.NET Core notes to self
Published 26 May 2016
I have been playing around with .NET Core since the early betas, but since I do so with rather long times in between, things break each time I decide to pick up from where I started.
This means that I often have to start from scratch, since the different versions have conflicts, old versions are not being unlinked etc. This can cause really frustrating problems, since the new versions you’ve installed are not being used, or worse, being partially used.
So, this is just a quick brain dump of what I have to do when I bumped my .NET Core environment up to the RC2 Preview 1.
First, some useful links:
- The .NET Core home page
- The ASP.NET Core home page
- A nice getting started guide for ASP.NET RC2 Preview 1
Before getting started, keep the following in mind:
- Make sure to completely remove
- Remove any previous versions of
.NET Core, using the scripts Microsoft provides
- Ensure that the
dotnetare completely removed
Once this is done, do the following:
- Install the latest .NET Core release
- Install the latest Visual Studio Code release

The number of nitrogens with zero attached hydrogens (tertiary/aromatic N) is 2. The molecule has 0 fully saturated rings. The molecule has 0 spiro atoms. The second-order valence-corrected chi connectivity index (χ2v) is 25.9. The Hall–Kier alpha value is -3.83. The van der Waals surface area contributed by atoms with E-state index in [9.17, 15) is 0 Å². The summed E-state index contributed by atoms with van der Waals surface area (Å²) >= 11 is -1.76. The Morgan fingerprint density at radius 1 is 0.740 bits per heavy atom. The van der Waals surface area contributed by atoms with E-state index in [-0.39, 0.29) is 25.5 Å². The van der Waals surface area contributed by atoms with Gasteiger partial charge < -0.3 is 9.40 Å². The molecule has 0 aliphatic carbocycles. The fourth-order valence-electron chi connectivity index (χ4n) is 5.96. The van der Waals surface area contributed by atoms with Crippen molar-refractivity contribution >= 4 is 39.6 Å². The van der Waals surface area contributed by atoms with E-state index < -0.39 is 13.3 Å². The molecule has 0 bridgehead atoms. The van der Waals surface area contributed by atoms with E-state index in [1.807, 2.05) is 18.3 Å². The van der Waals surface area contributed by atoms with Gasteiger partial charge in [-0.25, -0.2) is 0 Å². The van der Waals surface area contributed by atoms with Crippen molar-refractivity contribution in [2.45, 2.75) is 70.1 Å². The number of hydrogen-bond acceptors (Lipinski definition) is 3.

- Install the C# plugin for Visual Studio Code (
cmd+pthen search for
The fact that C# is a plugin to Visual Studio Code always escapes me, causing me to have a full .NET Core environment, but no IntelliSense. This is (at the time of writing) nowhere to be found in the getting started guides (correct me if I’m wrong).
To setup your project to use XUnit as a test runner, add these dependencies:
- “xunit”: “2.1.0”`
- “dotnet-test-xunit”: “1.0.0-rc2-build10015”
Add XUnit as a test runner by adding this below the dependencies node:
- “testRunner”: “xunit”
Then, finally add the following import for netcoreapp1.0:
Now, you should be able to run unit tests, using the
dotnet test command.
If you don’t want to have to manually run the
dotnet run and the `dotnet test
commands each time you make a code change, you can add DotNet Watcher to your project.
To add it, add a new
tools node, or add the watcher tool to the tools node if
you already have it:
You should now be able to run
dotnet watch run and
dotnet watch test to
automatically restart your application or re-run your tests as soon as any code
in your project changes.